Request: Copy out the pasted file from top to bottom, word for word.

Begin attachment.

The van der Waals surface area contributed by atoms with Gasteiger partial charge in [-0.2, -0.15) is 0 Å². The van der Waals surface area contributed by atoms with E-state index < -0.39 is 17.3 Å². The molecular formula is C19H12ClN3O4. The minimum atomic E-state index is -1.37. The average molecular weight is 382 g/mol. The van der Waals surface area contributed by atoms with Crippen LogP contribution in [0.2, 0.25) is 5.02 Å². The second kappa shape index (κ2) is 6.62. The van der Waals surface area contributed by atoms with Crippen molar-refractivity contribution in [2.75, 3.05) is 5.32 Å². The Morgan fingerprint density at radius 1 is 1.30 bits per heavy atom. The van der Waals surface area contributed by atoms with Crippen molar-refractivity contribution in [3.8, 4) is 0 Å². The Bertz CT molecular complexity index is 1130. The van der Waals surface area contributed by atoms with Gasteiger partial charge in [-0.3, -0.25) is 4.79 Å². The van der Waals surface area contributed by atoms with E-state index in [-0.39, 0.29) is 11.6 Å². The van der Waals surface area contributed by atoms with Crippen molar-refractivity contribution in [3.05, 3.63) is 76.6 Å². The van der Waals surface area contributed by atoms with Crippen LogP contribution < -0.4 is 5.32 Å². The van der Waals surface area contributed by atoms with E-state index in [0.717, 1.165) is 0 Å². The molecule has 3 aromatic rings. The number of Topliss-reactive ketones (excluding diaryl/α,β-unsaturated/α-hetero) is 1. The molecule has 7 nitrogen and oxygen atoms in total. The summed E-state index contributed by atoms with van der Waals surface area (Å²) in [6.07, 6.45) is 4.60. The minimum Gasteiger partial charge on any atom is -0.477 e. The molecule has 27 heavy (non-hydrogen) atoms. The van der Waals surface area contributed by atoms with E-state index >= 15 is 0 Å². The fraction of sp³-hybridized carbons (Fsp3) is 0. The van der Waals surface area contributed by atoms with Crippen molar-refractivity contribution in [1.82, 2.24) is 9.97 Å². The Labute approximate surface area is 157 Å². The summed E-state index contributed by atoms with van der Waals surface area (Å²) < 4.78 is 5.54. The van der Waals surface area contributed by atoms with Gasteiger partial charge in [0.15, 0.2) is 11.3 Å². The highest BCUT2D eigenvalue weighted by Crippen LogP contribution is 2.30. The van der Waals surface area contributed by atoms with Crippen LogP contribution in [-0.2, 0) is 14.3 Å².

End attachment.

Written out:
The van der Waals surface area contributed by atoms with Gasteiger partial charge in [-0.2, -0.15) is 0 Å². The van der Waals surface area contributed by atoms with E-state index < -0.39 is 17.3 Å². The molecular formula is C19H12ClN3O4. The minimum atomic E-state index is -1.37. The average molecular weight is 382 g/mol. The van der Waals surface area contributed by atoms with Crippen LogP contribution in [0.2, 0.25) is 5.02 Å². The second kappa shape index (κ2) is 6.62. The van der Waals surface area contributed by atoms with Crippen molar-refractivity contribution in [2.75, 3.05) is 5.32 Å². The Morgan fingerprint density at radius 1 is 1.30 bits per heavy atom. The van der Waals surface area contributed by atoms with Crippen molar-refractivity contribution in [3.8, 4) is 0 Å². The Bertz CT molecular complexity index is 1130. The van der Waals surface area contributed by atoms with Gasteiger partial charge in [-0.3, -0.25) is 4.79 Å². The van der Waals surface area contributed by atoms with E-state index in [-0.39, 0.29) is 11.6 Å². The van der Waals surface area contributed by atoms with Crippen molar-refractivity contribution in [3.05, 3.63) is 76.6 Å². The van der Waals surface area contributed by atoms with Crippen LogP contribution < -0.4 is 5.32 Å². The van der Waals surface area contributed by atoms with E-state index in [0.717, 1.165) is 0 Å². The molecule has 3 aromatic rings. The number of Topliss-reactive ketones (excluding diaryl/α,β-unsaturated/α-hetero) is 1. The molecule has 7 nitrogen and oxygen atoms in total. The summed E-state index contributed by atoms with van der Waals surface area (Å²) in [6.07, 6.45) is 4.60. The minimum Gasteiger partial charge on any atom is -0.477 e. The molecule has 27 heavy (non-hydrogen) atoms. The van der Waals surface area contributed by atoms with E-state index >= 15 is 0 Å². The fraction of sp³-hybridized carbons (Fsp3) is 0. The van der Waals surface area contributed by atoms with Crippen molar-refractivity contribution in [1.82, 2.24) is 9.97 Å². The Labute approximate surface area is 157 Å². The summed E-state index contributed by atoms with van der Waals surface area (Å²) < 4.78 is 5.54. The van der Waals surface area contributed by atoms with Gasteiger partial charge in [0.15, 0.2) is 11.3 Å². The highest BCUT2D eigenvalue weighted by Crippen LogP contribution is 2.30. The van der Waals surface area contributed by atoms with Crippen LogP contribution in [-0.2, 0) is 14.3 Å².